Las Voces del Lowcountry

Las Voces del Lowcountry documents the varied experiences of Latinos in the South Carolina Lowcountry. This exhibition spots their struggles as well as their growing public presence and multifaceted contributions to the region's cultural and economic life. Through interviews, photographs, and artistic images, Las Voces del Lowcountry captures a critical moment in the historic evolution of the Latino presence in the Charleston area. Published November 2017.

Museum of Latin American Art: José Bedia and Belkis Ayón,

This exhibition from the Museum of Latin American Art highlights José Bedia and Belkis Ayón, two artists whose work explores the history and stories embedded in Afro-Cuban spiritual practices and religious traditions

Down These Mean Streets: Community and Place in Urban Photography

Down These Mean Streets: Community and Place in Urban Photography unites the work of ten artists who critically reflect on the state of urban America primarily between the 1960s and early 1980s, when government initiatives that sought to address the needs of cities in crisis sparked public debate.

Popular Painters and Other Visionaries

Popular Painters and Other Visionaries examines the contributions of 30 schooled and self-taught artists who worked in different parts of the Americas and the Caribbean between the 1930s and 1970s.

California Cultures: Hispanic Americans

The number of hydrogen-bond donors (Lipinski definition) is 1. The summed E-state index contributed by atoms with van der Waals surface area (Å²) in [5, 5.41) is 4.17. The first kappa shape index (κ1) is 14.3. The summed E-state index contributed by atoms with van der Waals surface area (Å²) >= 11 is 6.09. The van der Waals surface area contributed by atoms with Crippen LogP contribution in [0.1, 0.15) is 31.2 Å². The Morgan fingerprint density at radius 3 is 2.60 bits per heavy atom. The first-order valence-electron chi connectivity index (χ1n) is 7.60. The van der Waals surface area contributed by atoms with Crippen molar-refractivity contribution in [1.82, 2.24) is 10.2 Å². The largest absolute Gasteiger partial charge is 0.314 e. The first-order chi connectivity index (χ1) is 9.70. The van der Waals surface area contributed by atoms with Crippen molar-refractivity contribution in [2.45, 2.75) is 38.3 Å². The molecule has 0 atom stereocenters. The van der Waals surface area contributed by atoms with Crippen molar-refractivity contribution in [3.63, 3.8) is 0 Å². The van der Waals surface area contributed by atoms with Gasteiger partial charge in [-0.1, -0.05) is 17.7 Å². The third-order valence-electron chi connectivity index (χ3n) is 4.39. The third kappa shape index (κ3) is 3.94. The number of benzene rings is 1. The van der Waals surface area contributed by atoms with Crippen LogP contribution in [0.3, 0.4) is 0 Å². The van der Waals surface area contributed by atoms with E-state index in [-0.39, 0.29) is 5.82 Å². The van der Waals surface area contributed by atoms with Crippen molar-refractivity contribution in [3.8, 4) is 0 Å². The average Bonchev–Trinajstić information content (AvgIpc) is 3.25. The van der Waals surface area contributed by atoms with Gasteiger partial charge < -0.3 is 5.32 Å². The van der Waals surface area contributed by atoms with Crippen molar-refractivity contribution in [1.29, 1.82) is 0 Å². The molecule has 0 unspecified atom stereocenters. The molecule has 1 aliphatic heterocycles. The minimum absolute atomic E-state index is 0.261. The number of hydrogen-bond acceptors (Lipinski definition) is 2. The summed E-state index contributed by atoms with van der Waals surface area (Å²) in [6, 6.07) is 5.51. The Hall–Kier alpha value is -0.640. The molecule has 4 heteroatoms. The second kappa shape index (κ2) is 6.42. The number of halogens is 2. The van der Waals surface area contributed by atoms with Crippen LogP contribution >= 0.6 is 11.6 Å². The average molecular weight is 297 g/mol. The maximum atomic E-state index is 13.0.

The items in these 7 exhibitions trace the history of Hispanic Americans in California from the Mission system and Californios into the 20th century: Mexican immigration into California, the farmworkers' labor struggles, and the Chicano Civil Rights movement and La Raza, which also resulted in an explosion of cultural art.

Beauty and Struggle

Latino photographers document urban America. 

People You Should Know

People You Should Know

Use this shared community Padlet board to spotlight Hispanic / Latin(o/a/x) changemakers and leaders in Connecticut who have demonstrated a commitment to social change and social justice, are giving back to local communities, and are creating opportunities for others.

Follow the steps below to add to the Padlet (posts will appear once approved):

  • Click the + sign
  • Type name of person to be featured in “Subject” line
  • Write something beautiful in the space provided (e.g., what do you want folx to know about this person/their contributions)?
  • Click the link symbol       to link to a website that features the person or their work
  • Hit “Submit”

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Suggestion Form

Suggestion Form